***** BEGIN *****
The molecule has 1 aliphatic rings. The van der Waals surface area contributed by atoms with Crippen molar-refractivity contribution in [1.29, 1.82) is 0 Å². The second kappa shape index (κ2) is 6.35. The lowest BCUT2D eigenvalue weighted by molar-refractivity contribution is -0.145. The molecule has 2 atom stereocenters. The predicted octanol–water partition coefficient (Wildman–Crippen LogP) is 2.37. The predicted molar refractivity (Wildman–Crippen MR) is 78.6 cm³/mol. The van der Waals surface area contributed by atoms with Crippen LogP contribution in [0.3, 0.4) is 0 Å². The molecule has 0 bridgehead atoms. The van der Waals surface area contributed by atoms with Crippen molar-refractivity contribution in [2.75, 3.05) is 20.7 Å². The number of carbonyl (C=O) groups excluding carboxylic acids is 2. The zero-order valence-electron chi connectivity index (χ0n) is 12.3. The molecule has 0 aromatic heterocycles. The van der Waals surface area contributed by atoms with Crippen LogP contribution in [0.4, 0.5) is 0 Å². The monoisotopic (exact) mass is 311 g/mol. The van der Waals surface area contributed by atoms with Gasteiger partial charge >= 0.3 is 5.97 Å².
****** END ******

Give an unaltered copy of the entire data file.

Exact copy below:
The molecule has 1 aliphatic rings. The van der Waals surface area contributed by atoms with Crippen molar-refractivity contribution in [1.29, 1.82) is 0 Å². The second kappa shape index (κ2) is 6.35. The lowest BCUT2D eigenvalue weighted by molar-refractivity contribution is -0.145. The molecule has 2 atom stereocenters. The predicted octanol–water partition coefficient (Wildman–Crippen LogP) is 2.37. The predicted molar refractivity (Wildman–Crippen MR) is 78.6 cm³/mol. The van der Waals surface area contributed by atoms with Crippen LogP contribution in [0.3, 0.4) is 0 Å². The molecule has 0 bridgehead atoms. The van der Waals surface area contributed by atoms with Crippen molar-refractivity contribution in [2.75, 3.05) is 20.7 Å². The number of carbonyl (C=O) groups excluding carboxylic acids is 2. The zero-order valence-electron chi connectivity index (χ0n) is 12.3. The molecule has 0 aromatic heterocycles. The van der Waals surface area contributed by atoms with Crippen LogP contribution in [0.4, 0.5) is 0 Å². The monoisotopic (exact) mass is 311 g/mol. The van der Waals surface area contributed by atoms with Gasteiger partial charge >= 0.3 is 5.97 Å².